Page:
said, as he held a handful of the half-dollar-size Clik disks, each containing a different
genre of music.
This month, the first digital player using
Clik technology, the Rave MP 2300 by Sensory Science, reached the market. Iomega
officials said seven players with built-in Clik
drives by other manufacturers -- including
one by Iomega itself -- are expected to be
available before the end of the year.
Rio is exploring alternatives to expensive,
solid-state flash memory for storing music
in its players.
Currently, the Rio 600, which is the first
player to seamlessly play music encoded in
the MP3 or Windows Media format, comes
with 32 megabytes of memory. A more
feature-laden Rio 800 is expected later this
summer, with 64 megabytes of included
Rio has also taken a novel approach to the
question of expanding the storage capabilities of its audio players. Earlier models like
the Rio 300 and Rio 500 use, as most players
do, a slot in which an expansion memory
card can be inserted, boosting the player's
overall capacity to play more music. But
such designs are limited, making it difficult
to add more than a 64-megabyte card to the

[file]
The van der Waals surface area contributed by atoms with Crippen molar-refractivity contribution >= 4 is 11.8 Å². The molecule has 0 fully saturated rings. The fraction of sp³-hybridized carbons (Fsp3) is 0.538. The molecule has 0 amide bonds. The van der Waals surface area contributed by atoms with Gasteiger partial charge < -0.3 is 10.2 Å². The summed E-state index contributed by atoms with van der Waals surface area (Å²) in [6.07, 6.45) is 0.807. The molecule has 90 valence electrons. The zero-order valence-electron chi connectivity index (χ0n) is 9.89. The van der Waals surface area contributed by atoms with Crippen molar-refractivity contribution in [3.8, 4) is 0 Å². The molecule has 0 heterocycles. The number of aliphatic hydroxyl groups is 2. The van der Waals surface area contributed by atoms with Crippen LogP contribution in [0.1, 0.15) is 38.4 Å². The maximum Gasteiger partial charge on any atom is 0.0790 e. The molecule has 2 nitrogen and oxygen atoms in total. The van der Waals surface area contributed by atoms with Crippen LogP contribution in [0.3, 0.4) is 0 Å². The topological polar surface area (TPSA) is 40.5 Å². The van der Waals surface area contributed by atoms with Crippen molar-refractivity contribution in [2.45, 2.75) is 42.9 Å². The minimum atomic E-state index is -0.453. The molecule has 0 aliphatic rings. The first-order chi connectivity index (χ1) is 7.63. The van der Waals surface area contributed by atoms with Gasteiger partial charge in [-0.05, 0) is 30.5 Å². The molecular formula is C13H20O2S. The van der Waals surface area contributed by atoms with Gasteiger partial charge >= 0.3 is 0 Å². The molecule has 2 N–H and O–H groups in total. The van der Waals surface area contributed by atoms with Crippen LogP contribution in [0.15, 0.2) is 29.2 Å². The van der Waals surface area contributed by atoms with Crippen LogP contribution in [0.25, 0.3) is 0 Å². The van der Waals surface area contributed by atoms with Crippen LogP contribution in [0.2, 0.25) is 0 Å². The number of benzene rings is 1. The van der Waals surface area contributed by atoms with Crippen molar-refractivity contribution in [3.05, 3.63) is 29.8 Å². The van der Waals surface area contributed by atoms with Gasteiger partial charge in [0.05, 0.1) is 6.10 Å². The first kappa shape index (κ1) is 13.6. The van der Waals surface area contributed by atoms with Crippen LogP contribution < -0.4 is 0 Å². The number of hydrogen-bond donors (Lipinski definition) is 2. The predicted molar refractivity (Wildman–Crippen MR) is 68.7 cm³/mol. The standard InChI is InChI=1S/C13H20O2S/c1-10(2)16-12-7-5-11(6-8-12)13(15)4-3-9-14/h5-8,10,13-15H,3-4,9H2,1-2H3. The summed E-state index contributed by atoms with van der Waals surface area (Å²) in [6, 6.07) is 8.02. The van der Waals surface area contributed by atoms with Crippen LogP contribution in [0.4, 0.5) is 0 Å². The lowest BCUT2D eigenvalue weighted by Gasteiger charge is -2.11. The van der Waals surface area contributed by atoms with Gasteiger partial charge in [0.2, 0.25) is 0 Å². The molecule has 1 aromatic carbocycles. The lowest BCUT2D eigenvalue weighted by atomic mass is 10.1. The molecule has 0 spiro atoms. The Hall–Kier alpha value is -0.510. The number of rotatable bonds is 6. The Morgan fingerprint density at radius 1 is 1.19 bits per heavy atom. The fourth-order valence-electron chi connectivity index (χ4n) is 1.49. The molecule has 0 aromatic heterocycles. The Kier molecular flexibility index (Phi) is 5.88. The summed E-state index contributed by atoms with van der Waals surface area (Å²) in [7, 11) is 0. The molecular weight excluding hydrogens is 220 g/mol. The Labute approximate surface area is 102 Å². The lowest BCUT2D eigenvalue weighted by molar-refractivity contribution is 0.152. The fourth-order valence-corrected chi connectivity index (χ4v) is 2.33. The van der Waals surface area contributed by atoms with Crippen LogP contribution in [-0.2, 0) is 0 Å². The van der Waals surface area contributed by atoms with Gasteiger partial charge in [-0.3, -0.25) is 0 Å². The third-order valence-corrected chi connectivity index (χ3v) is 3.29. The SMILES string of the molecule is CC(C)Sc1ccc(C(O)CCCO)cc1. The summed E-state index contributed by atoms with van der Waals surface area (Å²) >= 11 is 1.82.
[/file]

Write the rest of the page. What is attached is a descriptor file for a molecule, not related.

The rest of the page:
32 megabytes already built into the player.
The new Rio players are designed with
what its engineers call a backpack. It is a
slip-off and slip-on back that contains the
player's memory and power supply. The Rio
600, which costs $169, comes with a backpack with 32 megabytes built in and a single
AA battery to power the unit.
An additional 64-megabyte backpack
comes with a rechargeable battery. And
Rio, in partnership with I.B.M., will soon
release a backpack that will house a 340-megabyte I.B.M. Microdrive. Also in development is a Rio backpack equipped with a
new 500-megabyte drive by DataPlay.
While executives at S3's Rio division said
they were not ready to discuss the cost of
the backpacks with the minidrives, they
said the emerging memory technology
helps to make their new Rio players "future-proof."
And because the disk-based storage devices spin only to retrieve a song before
playing it from small embedded memory,
they do not greatly tax battery life or make
players more susceptible to skipping when
moved or bumped.
"I think we are turning the corner with
the release of the Rio 600 and other products
in the family," Mr. Reed said. He said Rio is
preparing to expand beyond the youth market.
S3's Rio division, as well as a number of
other consumer electronics companies, is
also preparing to release a line of home-based digital audio players that resemble
conventional stereo components.
released SongBank SL CD Memory System
by Lydstrom not only plays and records
CD's, but can also convert them into a
digital format and save them on the $800
machine's hard drive.
"When you look at the ways that people
listen to CD's today," Mr. Reed said, you
can pretty much count on us to replace that
CD technology in the future with our technology."